Dr Rhys Thomas, a consultant who trained at Dstl Porton Down and who invented a new ventilator to treat coronavirus patients, has joined PP-L as its Chief Medical and Scientific Officer.
Alongside his work treating patients with coronavirus at UK hospitals, Dr Thomas will also work with PP-L to help more organisations prevent the spread of COVID-19 and other pathogens through their operations and activity.
Dr Thomas’ expertise and experience on the NHS frontline as well as in the control of deadly pathogens and infectious diseases will enable PP-L to raise awareness of how the virus is spread and of ways to protect people from it.
Earlier this year, Dr Thomas invented one of the only two devices to have succeeded in the Government’s Covid Emergency Ventilator Challenge, winning approval by the MHRA (Medicines and Healthcare products Regulatory Agency). The device is about to complete its medical trials in the UK and overseas, so it can be used to support ICUs this winter.
Previously, he worked at the government’s Defence Science and Technology Laboratory (Dstl) Porton Down which carries out research into chemical weapons and deadly diseases. He has also served as a consultant anaesthetist in the British Army and the NHS, where he continues to treat coronavirus patients in UK hospitals.
Joining PP-L, Dr Thomas is determined to help organisations to prevent coronavirus from being spread through their operations, helping them to adapt so they can stay open and working while reducing the risk of transmission.
Dr Rhys Thomas said:
“This virus is going to be with us for a long time, and it’s clear that even with a vaccine, COVID-19 will continue to be a risk that has to be managed and contained if we’re to have any kind of economic recovery. Unfortunately, this winter is going to be especially tough as the huge risk of indoor transmission increases as a result of colder weather helping the virus to spread and driving more people indoors. This means we must face up to a severe and immediate threat and also adapt to overcome a long term problem.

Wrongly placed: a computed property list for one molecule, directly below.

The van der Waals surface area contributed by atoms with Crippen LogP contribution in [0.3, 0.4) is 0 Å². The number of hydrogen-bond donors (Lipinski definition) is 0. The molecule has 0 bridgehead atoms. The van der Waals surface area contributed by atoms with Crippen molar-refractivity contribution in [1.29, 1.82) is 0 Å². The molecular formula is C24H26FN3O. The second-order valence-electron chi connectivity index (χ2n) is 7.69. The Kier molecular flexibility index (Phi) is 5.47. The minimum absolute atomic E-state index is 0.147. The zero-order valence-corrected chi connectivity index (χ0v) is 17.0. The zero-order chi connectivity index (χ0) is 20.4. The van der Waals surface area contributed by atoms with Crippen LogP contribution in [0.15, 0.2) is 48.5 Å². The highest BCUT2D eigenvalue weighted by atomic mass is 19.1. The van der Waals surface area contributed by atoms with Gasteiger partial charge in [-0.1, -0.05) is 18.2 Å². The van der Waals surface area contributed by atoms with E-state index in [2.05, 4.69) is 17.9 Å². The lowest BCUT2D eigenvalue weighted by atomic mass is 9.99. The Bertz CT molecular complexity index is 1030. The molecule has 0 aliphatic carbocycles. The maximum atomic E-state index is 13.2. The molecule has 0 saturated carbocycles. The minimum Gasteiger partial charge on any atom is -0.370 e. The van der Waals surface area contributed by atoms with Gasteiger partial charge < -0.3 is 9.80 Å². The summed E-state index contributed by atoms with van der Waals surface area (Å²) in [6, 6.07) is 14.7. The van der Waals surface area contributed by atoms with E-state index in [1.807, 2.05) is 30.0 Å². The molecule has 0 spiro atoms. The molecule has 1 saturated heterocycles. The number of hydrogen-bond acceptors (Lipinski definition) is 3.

“Since this pandemic began, there has been loads of scientific research into COVID-19 and its transmission, and we now know that the virus is primarily spread through airborne microdroplets which can spread very easily from person to person. Studies have shown that it can spread up to eight metres from an infected person and linger in the air for up to 16 hours. The problem is, government guidance for workplaces has barely changed since the spring and so we’re still treating it like a flu-like virus that is mainly spread through contaminated surfaces, which is way behind the science.
“Fortunately, there is simple, safe, affordable technology which can destroy the virus and almost all other pathogens in seconds, whether it’s in the air or on a surface. Germicidal UV-C disinfection systems could easily be used in classrooms, offices, factories, pubs, restaurants, trains and buses to make indoor environments safe enough for us to get on with our lives and rebuild our economy. It’s vital that the government and business leaders recognise this, because right now, our attempts to tackle the virus aren’t doing enough.”
PP-L Health Technology Solutions was founded in Lincolnshire this year by Chartered Engineer Paul Waldeck. The company aims to help organisations prevent the spread of COVID-19 through their operations and to protect them from future disease outbreaks. PP-L designs, specifies and installs proven solutions from world leading manufacturers to eliminate pathogens in a range of environments.
Upon joining PP-L, Dr Thomas co-authored an open letter to all Westminster MPs, calling for urgent changes to the government’s COVID-secure guidance to prevent airborne transmission.
Following this letter, Dr Thomas and PP-L’s founder and Chief Technical Officer, Paul Waldeck have been invited to attend meetings of the All Party Parliamentary Group on Air Pollution where they have called for new legislation to control the spread of harmful bacteria and microbes in indoor environments.
UV-C is a low wavelength ultraviolet light which has been used for decades to destroy viruses, with its effectiveness having been proven by more than 4,000 scientific papers and studies. UV-C air disinfection systems have even been shown to reduce the airborne transmission of even the most contagious airborne pathogens, such as tuberculosis by 80%.
As well as being used to disinfect surfaces, UV-C light can sterilise airborne microorganisms through upper room air disinfection systems.
As well as being used in highly regulated environments where hygiene is essential such as in laboratories, UV-C is also deployed as a defence technology by military forces around the world against biological weapons. Germicidal UV-C air disinfection systems can be installed into heating, ventilation, air conditioning and cooling systems or as a standalone air disinfection system.
Dr Rhys Thomas and Paul Waldeck argue that while all occupied indoor environments would benefit from the use of this technology, this could be especially useful in cool, indoor environments with poor ventilation in which the virus can spread more easily.